Efficacy and Safety of the Biosimilar Denosumab Candidate (Arylia) Compared to the Reference Product (Prolia®) in Postmenopausal Osteoporosis

A Phase III, Randomized, Two-Armed, Double-Blind, Parallel, Active-Controlled, and Noninferiority Clinical Trial

Ahmadreza Jamshidi; Mahdi Vojdanian; Mohsen Soroush; Mahmoud Akbarian; Mehrdad Aghaei; Asghar Hajiabbasi; Zahra Mirfeizi; Alireza Khabbazi; Gholamhosein Alishiri; Anousheh Haghighi; Ahmad Salimzadeh; Hadi Karimzadeh; Fatemeh Shirani; Mohammad Reza Hatef Fard; MohammadAli Nazarinia; Soosan Soroosh; Nassim Anjidani; Farhad Gharibdoost

Disclosures

Arthritis Res Ther. 2022;24(161) 

In This Article

Discussion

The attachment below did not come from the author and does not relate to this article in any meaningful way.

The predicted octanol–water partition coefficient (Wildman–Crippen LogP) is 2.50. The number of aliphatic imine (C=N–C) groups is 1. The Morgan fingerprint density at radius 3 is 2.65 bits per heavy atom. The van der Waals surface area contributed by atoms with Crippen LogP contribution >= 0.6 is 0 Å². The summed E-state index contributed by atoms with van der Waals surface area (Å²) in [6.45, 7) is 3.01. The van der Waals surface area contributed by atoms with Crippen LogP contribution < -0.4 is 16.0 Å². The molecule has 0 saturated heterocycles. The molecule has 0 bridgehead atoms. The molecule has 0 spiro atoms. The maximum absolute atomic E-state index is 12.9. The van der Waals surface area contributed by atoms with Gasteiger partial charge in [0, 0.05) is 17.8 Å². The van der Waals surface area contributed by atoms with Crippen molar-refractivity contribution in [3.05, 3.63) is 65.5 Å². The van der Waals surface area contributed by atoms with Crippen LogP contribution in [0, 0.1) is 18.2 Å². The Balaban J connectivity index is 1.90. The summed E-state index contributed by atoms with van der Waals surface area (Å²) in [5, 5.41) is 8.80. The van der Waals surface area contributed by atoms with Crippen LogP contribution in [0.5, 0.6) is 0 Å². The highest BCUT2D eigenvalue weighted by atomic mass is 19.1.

In this study, the noninferiority of the biosimilar denosumab compared with the reference denosumab in improving BMD at the lumbar spine (L1–L4), total hip, and femoral neck among osteoporotic postmenopausal women was established. As in other studies,[15,16] the primary outcome can be determined by considering only the lumbar spine BMD since this site shows the highest incidence of osteoporosis, and the best results will be observed in short-term treatment compared to the total hip or femoral neck. Additionally, the primary outcome of a denosumab biosimilar candidate produced by Sandoz company is the assessment of BMD changes at the lumbar spine.[17] This ongoing phase 3 trial, which began after our study, shows that measuring BMD at the lumbar spine is sufficient for demonstrating bio-similarity.